If you meet one of these mega project or programme managers, the first thing that will strike you will be their approachability and normality. Despite holding a budget in the hundreds of millions of dollars or sterling these people have the ability to relate to people at different levels. Of course they do, how could they possibly manage complexity and people without having a broad skill set that incorporates engineering and relational. I imagine that this makes sense to a lot of this readership but I wonder if you realize how exceptional this is. You see, most of our project professionals come from an engineering background. In fact many industries will not even interview a prospective project manager if they do not possess an engineering degree.
I’m not about to start bashing engineers, not at all but for a moment let’s look at the required skills for an engineer, these are taken from the curriculum for a civil engineer:
- Applied computing
- Data analysis
- Environmental practices
Impressive right? Valuable and totally relevant for the development of sound and safe structures. I could point out to you that communication, leadership, stakeholder management, team building are missing from the curriculum but that’s to miss an important point; people who study to become engineers are a breed. They are attracted to the rigor, the standards, the practice of building and exploring and developing and fixing and problem solving.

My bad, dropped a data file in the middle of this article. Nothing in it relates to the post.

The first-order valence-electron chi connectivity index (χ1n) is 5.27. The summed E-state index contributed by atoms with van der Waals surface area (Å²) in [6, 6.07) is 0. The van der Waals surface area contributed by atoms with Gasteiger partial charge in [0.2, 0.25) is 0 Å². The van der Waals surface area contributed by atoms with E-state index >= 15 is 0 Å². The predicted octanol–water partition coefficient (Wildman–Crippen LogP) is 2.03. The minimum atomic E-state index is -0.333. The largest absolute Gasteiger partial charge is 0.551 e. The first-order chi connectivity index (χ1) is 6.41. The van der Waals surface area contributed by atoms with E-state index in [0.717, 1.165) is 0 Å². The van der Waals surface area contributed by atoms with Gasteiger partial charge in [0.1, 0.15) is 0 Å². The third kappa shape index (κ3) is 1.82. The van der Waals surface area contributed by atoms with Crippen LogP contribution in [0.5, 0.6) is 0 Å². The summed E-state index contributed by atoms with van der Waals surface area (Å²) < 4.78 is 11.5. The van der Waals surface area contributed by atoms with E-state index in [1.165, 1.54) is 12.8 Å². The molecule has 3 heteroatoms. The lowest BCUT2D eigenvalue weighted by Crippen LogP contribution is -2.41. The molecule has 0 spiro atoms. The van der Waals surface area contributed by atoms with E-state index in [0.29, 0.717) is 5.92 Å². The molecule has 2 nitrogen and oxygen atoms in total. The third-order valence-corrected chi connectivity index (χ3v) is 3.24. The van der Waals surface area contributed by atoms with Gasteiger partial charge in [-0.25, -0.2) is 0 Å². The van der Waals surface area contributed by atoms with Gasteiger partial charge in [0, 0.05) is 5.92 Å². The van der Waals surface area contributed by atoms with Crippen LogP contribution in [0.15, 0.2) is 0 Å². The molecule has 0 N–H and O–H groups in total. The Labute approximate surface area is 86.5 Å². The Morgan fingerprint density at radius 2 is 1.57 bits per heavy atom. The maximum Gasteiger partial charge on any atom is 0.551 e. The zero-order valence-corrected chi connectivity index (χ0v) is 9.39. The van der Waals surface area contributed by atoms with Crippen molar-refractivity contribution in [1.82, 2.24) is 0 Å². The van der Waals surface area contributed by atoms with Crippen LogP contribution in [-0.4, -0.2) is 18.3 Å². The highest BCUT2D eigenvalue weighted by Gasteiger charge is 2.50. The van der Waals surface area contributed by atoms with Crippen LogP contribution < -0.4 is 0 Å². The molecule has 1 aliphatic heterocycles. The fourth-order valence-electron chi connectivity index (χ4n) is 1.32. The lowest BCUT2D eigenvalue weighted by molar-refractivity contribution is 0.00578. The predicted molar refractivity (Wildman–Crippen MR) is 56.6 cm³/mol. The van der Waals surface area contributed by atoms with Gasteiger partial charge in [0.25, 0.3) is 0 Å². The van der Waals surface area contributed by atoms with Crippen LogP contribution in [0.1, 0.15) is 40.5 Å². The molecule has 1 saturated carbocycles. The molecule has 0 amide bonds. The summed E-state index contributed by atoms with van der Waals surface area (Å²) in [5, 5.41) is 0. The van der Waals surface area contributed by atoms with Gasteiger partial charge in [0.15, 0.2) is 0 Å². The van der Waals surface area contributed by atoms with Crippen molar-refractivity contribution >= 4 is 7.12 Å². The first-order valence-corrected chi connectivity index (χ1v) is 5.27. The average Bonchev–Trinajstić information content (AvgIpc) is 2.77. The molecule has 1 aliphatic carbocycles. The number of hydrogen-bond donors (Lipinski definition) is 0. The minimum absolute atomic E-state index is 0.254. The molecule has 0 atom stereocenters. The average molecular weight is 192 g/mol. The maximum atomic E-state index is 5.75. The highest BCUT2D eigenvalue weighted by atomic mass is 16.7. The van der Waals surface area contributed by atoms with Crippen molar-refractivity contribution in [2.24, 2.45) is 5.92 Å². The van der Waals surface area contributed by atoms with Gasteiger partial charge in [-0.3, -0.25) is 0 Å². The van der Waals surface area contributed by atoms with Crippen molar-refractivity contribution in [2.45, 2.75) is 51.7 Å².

There are no rules that training to be an engineer is exclusive and that they will never develop the social and emotional intelligence required to become a mega project manager. Of course people are different but to assume that they will is dangerous, cavalier and costly.
So back to leadership and empathy and stakeholder management and my conclusions.
Engineers are not always the best project managers having a deep grounding in science does not prepare someone for having meaningful conversations with an increasingly diverse range of stakeholders.
Mega project managers often learn through mistakes but are possessed of a people skill set that enables them to enfranchise stakeholders.
Projects are failing at an unacceptably high level.
So what to do about it? Here are my recommendations.
- Develop and impose a broader education on all project managers to equip them with the skills necessary to deliver complexity and manage stakeholders.
- Recognise that subject matter experts and PM qualified project managers are actually not automatically the most suitable, widen the net to recruit and train people managers into project management.
- Implement apprenticeships in project management so that the hard won skills, wisdom and grace from mega project managers can be learned by more junior colleagues thereby breaking the cycle of ‘learning by mistakes’
If you are a man reading this, you might be an engineer and you might feel a little offended, if you are a woman reading this, you might also be an engineer but this will make total sense and you would relish it. The fourth recommendation from me is that we need more women involved in project management and fast.
Adrian Pagdin is a project management evangelist at tailwind project solutions (www.tailwindps.com) and the author of “it’s the people: practical lessons in leadership and stakeholder management”